Monday, January 21, 2013

DVD Review: SCREAM THEATER VOL. 4 - THE CITY OF THE DEAD/LEGEND OF THE WITCHES

SCREAM THEATER VOL. 4 
THE CITY OF THE DEAD (1960) + LEGEND OF THE WITCHES (1696) 

Label: VCI Entertainment
Region Code: 0 NTSC

Rating: Unrated 
Duration: 78 Minutes / 72 Minutes 
Video: 16x9  (1.66:1) /  4x3 (1.33:1) 
Audio: English Dolby Digital Mono
Cast: Christopher Lee, Dennis Lotis, Betta St John, Patricia Jessel, Venetia Stevenson
Director: John Moxey / Malcolm Leigh

John Moxley's Gothic  chiller City of the Dead (1960) opens with a fantastic post-credit sequence featuring a witch hunt and burning at the stake in a deeply fog-drenched forest, the witch Elizabeth Selwyn is taken and burned at the stake, before her demise she makes a pact with Lucifer for her soul. Years later a young college student Nan Barlow (Venetia Stevenson) travels to the village of Whitewood in Massachusetts over winter break on the recommendation of her professor Alan Driscoll  (Christopher Leeto do research for a paper on witchcraft. Once there she takes up residence at the Raven's Inn run by Mrs. Newlis. Nan finds the hotel occupied by some strange occupants indeed, namely the reincarnation of the infamous witch Elizabeth Selwyn (Patricia Jessel) who was burned at the stake in the 17th century. The blonde cutey has unknowingly found herself marked for sacrifice by a coven of the witch's followers. While poor Nan goes the way of Psycho's Janet Leigh her brother Dick (Dennis Lotis), friend Lottie (Ann Beach) and boyfriend  Bill (Tom Naylor) descend upon Whitewood in hopes of finding what has become of her.

That's the set-up, it's simple and effective. This is a first rate British chiller steeped in fog, cobwebs and creepy atmosphere. It hearkens back to a time when horror was creepy and not so steeped in visceral gore and blood-letting, as such those with preconceived notions of something a bit more gruesome may be turned off. Those in the mood for a well-paced atmospheric chiller are in for a treat. We have a small rural village, a cast of creepy characters, the old dark hotel, stony walled catacombs laden in cobwebs and a great cast. Christopher Lee's Prof. Driscoll is of course more involved that it would first appear, Patricia Jessel as the virgin murdering witch fantastic - the stand-out performance and Venetia Stevensen as the smartly naive Nan draws you in right from the beginning. All this creepy build-up pays off at the end with a great finale, this is a top notch chiller, a definite high recommend.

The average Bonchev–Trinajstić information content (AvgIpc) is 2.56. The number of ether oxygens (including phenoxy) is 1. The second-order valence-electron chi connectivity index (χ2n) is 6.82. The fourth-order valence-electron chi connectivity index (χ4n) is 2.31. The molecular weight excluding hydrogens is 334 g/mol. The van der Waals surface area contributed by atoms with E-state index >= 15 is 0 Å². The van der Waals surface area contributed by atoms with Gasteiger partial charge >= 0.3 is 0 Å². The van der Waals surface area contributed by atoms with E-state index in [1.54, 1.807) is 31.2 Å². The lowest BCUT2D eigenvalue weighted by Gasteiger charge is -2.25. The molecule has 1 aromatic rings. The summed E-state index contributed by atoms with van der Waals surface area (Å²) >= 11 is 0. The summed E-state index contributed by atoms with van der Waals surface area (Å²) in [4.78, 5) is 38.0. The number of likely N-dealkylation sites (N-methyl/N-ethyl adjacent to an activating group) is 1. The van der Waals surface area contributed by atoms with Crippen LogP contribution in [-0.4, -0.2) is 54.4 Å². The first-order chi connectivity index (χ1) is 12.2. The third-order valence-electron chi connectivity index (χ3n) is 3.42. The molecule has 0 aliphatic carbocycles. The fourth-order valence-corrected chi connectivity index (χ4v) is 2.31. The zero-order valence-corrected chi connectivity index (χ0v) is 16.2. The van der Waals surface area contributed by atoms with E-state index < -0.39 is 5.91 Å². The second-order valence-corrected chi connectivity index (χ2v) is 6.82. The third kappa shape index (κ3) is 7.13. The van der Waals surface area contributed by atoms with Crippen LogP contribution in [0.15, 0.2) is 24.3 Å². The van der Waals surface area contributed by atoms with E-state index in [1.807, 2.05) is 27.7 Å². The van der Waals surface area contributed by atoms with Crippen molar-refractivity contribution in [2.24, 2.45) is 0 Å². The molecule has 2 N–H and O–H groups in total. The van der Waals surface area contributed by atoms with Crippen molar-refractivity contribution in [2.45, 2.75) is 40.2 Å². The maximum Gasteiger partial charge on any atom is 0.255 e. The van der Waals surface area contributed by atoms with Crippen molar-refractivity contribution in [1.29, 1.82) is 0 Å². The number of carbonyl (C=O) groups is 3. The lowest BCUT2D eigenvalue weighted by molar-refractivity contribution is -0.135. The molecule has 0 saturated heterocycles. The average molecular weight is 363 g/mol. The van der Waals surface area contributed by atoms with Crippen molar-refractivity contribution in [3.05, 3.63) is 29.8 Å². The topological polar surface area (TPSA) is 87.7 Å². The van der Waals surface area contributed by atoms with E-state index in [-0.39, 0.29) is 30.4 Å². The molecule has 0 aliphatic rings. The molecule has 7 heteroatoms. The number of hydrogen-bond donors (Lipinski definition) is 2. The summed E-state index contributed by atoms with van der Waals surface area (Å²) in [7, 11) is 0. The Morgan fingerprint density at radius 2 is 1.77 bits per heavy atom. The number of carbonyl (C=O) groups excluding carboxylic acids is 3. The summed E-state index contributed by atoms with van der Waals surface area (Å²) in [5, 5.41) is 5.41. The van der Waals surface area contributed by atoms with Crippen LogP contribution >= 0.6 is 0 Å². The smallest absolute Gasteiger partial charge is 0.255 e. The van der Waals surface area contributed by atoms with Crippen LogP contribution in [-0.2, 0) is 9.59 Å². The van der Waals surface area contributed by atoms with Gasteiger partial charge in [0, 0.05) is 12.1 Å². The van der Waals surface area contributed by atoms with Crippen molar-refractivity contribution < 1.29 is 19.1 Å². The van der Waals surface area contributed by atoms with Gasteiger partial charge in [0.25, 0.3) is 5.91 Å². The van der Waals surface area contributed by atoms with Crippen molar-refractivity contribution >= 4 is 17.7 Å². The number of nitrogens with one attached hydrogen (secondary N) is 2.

The second feature on this double bill appropriately enough is director Malcolm Leigh's documentary Legend of the Witches (1969). It traces the historical origins of witchcraft in moon-worship and the witches’ legend of creation, it also traces some of these pagan rites to their eventual adoption by Christianity. On paper this seemed like a great double bill but I just found this documentary a bit too dry for me to sink my teeth into at one point tuning it out completely and listening to Black Sabbath's Masters of Reality album with the TV muted, which made for some great imagery in the background which was altogether more interesting to me than watching the doc itself.

The Scream Theater double feature is bare-bones meaning you lose out on the features from VCI's single-disc editions which is not too insignificant, The City of the Dead edition comes with a feature length Commentary with actor Christopher Lee, a 45-minute Interview with Christopher Lee plus the Legend of the Witches contained a trailer, the latter of which is not a problematic but that commentary and interview with icon Christopher Lee is missed! This is a great set at a bargain price but if extras are a concern I say skip the dry Legend of the Witches and snag the stand alone City of the Dead DVD from VCI and let's hope at some point for a Blu-ray, this is an attractive feature and I would love to see it pop in 1080p. 

Both films look fantastic in black white presented in their proper aspect ratio. The City of the Dead look particularly fantastic, a Gothic chiller steeped in fog and cobwebbed creepiness that has been painstakingly restored by VCI (with the cooperation of the British Film Institute) and is presented fully uncut; containing more than 2 blasphemous minutes of additional footage cut from the U.S. version, titled Horror Hotel. 3.5 Outta 5 

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